Thursday

Jul. 21, 2005

Love's Philosophy

by Percy Bysshe Shelley

THURSDAY, 21 JULY, 2005
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Poem: "Love's Philosophy" by Percy Bysshe Shelley. Public Domain.

Love's Philosophy

The fountains mingle with the river,
And the rivers with the Ocean,
The winds of Heaven mix forever
With a sweet emotion;
Nothing in the world is single;
All things by law divine
In one spirit meet and mingle.
Why not I with thine? —

See the mountains kiss high Heaven
And the waves clasp one another,
No sister-flower would be forgiven
If it disdained its brother,
And the sunlight clasps the earth
And the moonbeams kiss the sea:
What is all this sweet work worth
If thou kiss not me?


Literary and Historical Notes:

It's the birthday of cartoonist Garry Trudeau, born in New York City (1948). He's the creator of the Doonesbury comic strip.


It's the birthday of poet Tess Gallagher, born in Port Angeles, Washington (1943).


It's the birthday of novelist John Gardner, born in Batavia, New York (1933). He's best known for his novel Grendel, a retelling of Beowulf from the point of view of the monster.


And today is the birthday of Ernest Hemingway, born in Oak Park, Illinois (1899). He went off to fight in World War I when he was just 17. He had bad eyesight, so he volunteered as an ambulance driver for the American Red Cross in Italy. He gave away chocolate and cigarettes to the Italian troops. And just about a month after he got to Italy, he was hit by shrapnel from an exploding shell. He spent weeks in the hospital and then came back home to his parents in Oak Park.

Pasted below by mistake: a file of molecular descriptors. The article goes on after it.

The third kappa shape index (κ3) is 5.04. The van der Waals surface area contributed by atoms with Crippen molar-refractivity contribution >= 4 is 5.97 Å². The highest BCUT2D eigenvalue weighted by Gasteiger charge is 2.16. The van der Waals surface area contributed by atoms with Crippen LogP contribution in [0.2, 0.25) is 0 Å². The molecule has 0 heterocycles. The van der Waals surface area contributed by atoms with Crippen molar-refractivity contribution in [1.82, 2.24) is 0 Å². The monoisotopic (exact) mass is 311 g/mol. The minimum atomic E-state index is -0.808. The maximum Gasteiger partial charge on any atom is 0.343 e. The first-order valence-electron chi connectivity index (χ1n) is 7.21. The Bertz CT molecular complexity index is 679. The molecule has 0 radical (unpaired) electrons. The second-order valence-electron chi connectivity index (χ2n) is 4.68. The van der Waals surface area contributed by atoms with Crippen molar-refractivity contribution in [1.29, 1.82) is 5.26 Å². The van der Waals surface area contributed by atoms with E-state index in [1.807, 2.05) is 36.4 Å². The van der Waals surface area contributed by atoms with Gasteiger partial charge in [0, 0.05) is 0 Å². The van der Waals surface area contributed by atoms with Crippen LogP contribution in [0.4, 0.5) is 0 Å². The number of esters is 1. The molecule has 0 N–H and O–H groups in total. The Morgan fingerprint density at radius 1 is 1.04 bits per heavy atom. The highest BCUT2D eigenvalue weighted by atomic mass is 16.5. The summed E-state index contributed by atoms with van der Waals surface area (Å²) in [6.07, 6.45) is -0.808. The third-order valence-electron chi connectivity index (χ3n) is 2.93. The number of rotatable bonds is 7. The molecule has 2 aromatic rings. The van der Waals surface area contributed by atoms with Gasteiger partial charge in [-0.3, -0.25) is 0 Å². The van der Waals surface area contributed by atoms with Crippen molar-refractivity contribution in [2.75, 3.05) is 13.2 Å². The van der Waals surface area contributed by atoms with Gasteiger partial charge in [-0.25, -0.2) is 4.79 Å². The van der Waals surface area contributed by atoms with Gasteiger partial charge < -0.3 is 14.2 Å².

He was one of the first Americans to return from the war, and that made him a kind of celebrity in Oak Park. He gave talks to high school students. He hung around his parents' house until they decided they wanted him out of the house.

He started writing stories for Chicago newspapers and magazines, and then got a job as a foreign correspondent for the Toronto Daily Star and went off to Paris with his wife Hadley. They moved into an apartment in the Latin Quarter. Hemingway liked to give the impression that he was a poor bohemian, but he actually had plenty of money. He and his wife traveled around Europe and went to the horse races and ate in nice restaurants.

He became friends with a lot of writers who were in Paris at the time, Fitzgerald and Joyce and Pound and Gertrude Stein. And he wrote every day, sometimes in his apartment, sometimes in cafés. He wrote about one of those cafés, "It was a pleasant café, warm and clean and friendly, and I hung up my old waterproof on the coat rack to dry and put my worn and weathered felt hat on the rack above the bench and ordered a café au lait. The waiter brought it and I took out a notebook from the pocket of the coat and a pencil and started to write. I was writing about Michigan and since it was a wild, cold, blowing day it was that sort of day in the story."

He wrote in a letter to his father, "I'm trying in all my stories to get the feeling of the actual life across—not to just depict life—or criticize it—but to actually make it alive.

His first collection of short stories, In Our Time, came out in 1925 and the following year, his first big success, The Sun Also Rises. Three years later, A Farewell to Arms came out. By the 1930s, he was one of the best-known writers alive, and young American men tried to act like "Hemingway heroes," speaking in staccato sentences out of the sides of their mouths. By the time he died in 1961, he was one of the most recognizable people on the planet.


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